Rare U.S. Coins: The Absolute Basics
How many people believe that tangible assets have a role in asset allocation and diversification in their financial portfolios?

There is no correct answer...just opinion.

Tangible assets are forms of wealth accumulation that existed long before stocks, bonds, mutual funds and other paper equity assets. Wealth has been measured in gold, silver, gems, art, animals, shells and other real assets for ages.

The wealthy client of today can and does show his status with expensive tangible assets as well as with traditional equities. Besides the obvious homes, automobiles and yachts, wealthy clients acquire art, jewelry, antique furniture, rare stamps, rare coins, oriental rugs, Gallé glass, Tiffany lamps, Miessen porcelain, Fabergé eggs and numerous other physical assets.

The job of financial planners is to recognize and properly categorize these assets in the overall plan of the client's financial position. For example, is there adequate insurance to cover these assets, how are these assets titled, what is their cost basis for capital gains or losses, how are they evaluated to ascertain the clients correct net worth? With a little education, rare coins are as easy to document, evaluate and categorize as stocks, bonds and mutual funds.

It is the financial planners responsibility to provide their clients the data necessary to help them make intelligent, informed decisions on the various areas of investment opportunity, and to help determine whether or not these areas are suitable for their clients goals or needs. This separates them from the telemarketers and product-pushing salesman.

The asset discussed here is among the oldest in history. Coin collecting pre-dates the birth of Christ and has existed in every society for centuries.

Rare U.S. Coins: The Absolute Basics
Unlike bullion coins that derive their value from their base metal content, a rare coin's value is a function of its age, its condition its limited supply and the demand it commands from collectors. For the rare coin buyer, it is important to deal in coins of a quality that meets the objectives of a growth portfolio. The basic guidelines for such coins are as follows:

United States Coins Only
U.S. coins have historically enjoyed a much broader base of demand than any other coinage. The appreciation rate has been consistently higher and U.S. coins have been much more liquid. It is estimated by rare coin experts that of the six areas comprising numismatics (U.S. coins, foreign coins, ancient coins, currency, tokens and medallions, and numismatic publications) 95% of the activity is based in U. S. coins. U.S. coins also are the only area of rare coins that have prices published on a weekly basis, by the Certified Coin Dealer Newsletter and the Coin Dealer Newsletter. In addition, U.S. coins have a nationwide computerized price network linking the top 500 dealers in the country; it is called the Certified Coin Exchange (CCE) and operates much like NASDAQ. Further, more U.S. rare coins have been independently certified than any other coinage.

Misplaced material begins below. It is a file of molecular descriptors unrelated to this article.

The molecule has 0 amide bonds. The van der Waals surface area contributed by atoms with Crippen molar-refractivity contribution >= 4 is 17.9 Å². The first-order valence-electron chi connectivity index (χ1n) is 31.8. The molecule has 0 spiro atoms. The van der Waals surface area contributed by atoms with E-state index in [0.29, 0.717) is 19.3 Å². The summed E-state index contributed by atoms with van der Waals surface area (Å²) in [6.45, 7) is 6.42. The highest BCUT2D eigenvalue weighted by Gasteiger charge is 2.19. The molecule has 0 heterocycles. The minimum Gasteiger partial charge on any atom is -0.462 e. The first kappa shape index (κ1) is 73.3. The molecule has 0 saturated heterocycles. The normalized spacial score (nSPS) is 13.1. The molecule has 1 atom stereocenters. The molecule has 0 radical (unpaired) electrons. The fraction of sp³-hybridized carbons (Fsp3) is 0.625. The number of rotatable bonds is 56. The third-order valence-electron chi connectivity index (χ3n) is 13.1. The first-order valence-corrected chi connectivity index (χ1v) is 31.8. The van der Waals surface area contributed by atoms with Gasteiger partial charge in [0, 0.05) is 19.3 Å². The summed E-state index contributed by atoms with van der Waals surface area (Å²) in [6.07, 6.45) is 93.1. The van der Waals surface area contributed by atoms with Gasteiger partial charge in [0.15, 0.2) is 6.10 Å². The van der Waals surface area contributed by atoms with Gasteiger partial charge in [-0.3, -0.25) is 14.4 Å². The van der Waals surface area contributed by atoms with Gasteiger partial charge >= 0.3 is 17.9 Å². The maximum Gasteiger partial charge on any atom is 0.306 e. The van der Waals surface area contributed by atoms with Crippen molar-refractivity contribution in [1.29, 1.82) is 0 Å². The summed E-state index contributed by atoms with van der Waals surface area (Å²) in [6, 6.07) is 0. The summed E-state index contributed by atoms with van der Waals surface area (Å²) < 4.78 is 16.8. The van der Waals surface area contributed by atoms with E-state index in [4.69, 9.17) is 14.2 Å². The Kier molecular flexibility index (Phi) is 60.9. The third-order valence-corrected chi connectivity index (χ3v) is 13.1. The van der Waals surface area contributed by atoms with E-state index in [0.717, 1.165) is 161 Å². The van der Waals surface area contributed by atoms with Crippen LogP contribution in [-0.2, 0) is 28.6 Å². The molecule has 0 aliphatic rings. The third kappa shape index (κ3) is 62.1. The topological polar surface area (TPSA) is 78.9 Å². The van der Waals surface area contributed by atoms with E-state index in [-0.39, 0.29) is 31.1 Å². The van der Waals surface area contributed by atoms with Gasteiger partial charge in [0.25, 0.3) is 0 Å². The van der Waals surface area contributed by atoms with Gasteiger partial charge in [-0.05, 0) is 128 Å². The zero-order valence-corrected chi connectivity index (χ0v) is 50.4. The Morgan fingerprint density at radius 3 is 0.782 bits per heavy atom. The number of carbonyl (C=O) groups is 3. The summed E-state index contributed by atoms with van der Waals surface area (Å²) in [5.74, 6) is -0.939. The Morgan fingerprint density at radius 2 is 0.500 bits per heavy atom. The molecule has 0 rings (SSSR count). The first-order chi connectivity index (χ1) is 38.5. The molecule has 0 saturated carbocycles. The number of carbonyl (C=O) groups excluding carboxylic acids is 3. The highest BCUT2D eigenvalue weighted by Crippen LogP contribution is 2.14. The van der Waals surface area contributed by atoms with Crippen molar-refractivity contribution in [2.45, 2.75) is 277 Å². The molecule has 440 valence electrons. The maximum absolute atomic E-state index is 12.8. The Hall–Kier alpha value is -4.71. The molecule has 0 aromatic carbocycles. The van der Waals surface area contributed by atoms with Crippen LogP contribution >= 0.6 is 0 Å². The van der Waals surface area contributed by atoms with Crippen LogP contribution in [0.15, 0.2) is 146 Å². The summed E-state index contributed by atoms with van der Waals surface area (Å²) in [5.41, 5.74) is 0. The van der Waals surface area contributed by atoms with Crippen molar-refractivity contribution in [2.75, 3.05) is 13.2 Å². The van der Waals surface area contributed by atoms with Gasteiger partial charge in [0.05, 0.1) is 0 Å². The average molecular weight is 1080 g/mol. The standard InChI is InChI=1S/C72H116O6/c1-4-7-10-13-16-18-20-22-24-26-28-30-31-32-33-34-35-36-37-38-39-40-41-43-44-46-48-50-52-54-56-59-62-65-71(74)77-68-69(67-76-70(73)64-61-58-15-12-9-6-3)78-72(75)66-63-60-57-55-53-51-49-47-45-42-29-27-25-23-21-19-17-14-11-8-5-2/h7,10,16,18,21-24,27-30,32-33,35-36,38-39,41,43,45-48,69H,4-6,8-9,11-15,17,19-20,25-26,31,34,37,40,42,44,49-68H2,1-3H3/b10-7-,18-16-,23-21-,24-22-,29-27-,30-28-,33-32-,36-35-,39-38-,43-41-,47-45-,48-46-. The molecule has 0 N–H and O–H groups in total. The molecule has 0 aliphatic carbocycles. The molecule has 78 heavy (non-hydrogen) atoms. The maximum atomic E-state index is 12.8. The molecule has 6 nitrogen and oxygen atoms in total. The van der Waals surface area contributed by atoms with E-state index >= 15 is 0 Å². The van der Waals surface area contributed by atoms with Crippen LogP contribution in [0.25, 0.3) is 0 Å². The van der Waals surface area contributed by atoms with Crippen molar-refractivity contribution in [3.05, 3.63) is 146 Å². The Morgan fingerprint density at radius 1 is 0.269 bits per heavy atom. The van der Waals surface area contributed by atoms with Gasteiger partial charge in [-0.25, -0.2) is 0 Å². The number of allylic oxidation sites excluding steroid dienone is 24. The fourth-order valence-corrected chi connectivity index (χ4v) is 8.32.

Pre-1934 Mintage
Numismatic experts agree that only about 2% of all the coins minted prior to 1934 in the U.S. are still available on the active coin market today. The federal government has melted down approximately 90% of all the coins it minted prior to 1934. Other coins have been destroyed by private industry melt-downs and many have been lost through normal attrition. New empirical data, such as the PCGS Population Reports now support more accurate statistics on survival population of rare U.S. coins. Prior to 1986, this type of information was not available. Today's buyer can be assured of the rarity of his purchase.

Mint State 63, Proof 63 or Better Condition
The coin industry uses a 70 point numerical grading scale to define the condition (grade) of a rare coin. Mint State (MS) coins were originally struck for general circulation. Proof (PR) coins were specifically struck for coin collectors. Only coins grading MS63 or PR63 or higher are recommended for purchase because they traditionally have shown the highest rates of appreciation.

PCGS or NGC-Certified
The Professional Coin Grading Service (PCGS) and the Numismatic Guaranty Corporation (NGC) are independent, third party grading services that are widely recognized throughout the numismatic community as leaders in the field of rare coin certification. Once graded, the coins are sonically sealed in tamper proof, inert hard plastic holders (commonly called "slabs") to protect the quality of their condition. PCGS or NGC certification is your guarantee of grade and authenticity. PCGS and NGC are the number 1 and 2 ranked grading services in the world today. PCGS has graded over 4 million coins and NGC has graded over 800,000 coins. There are several other grading organizations that exist. However, only PCGS or NGC coins are recommended due to their nationwide acceptance.

It is important to note that rare coins are NOT bullion coins. When discussing rare coins, some will say "I have some Kruggerands and Maple Leafs. Are those rare coins?". The answer is no. Those coins are bullion coins. Like gold or silver bullion bars and ingots, the value of bullion coins fluctuates according to the value of their metal content. Bullion coins are simply a convenient medium for trading in bullion. The values are quantitative, based on how much bullion (number of ounces) you own.

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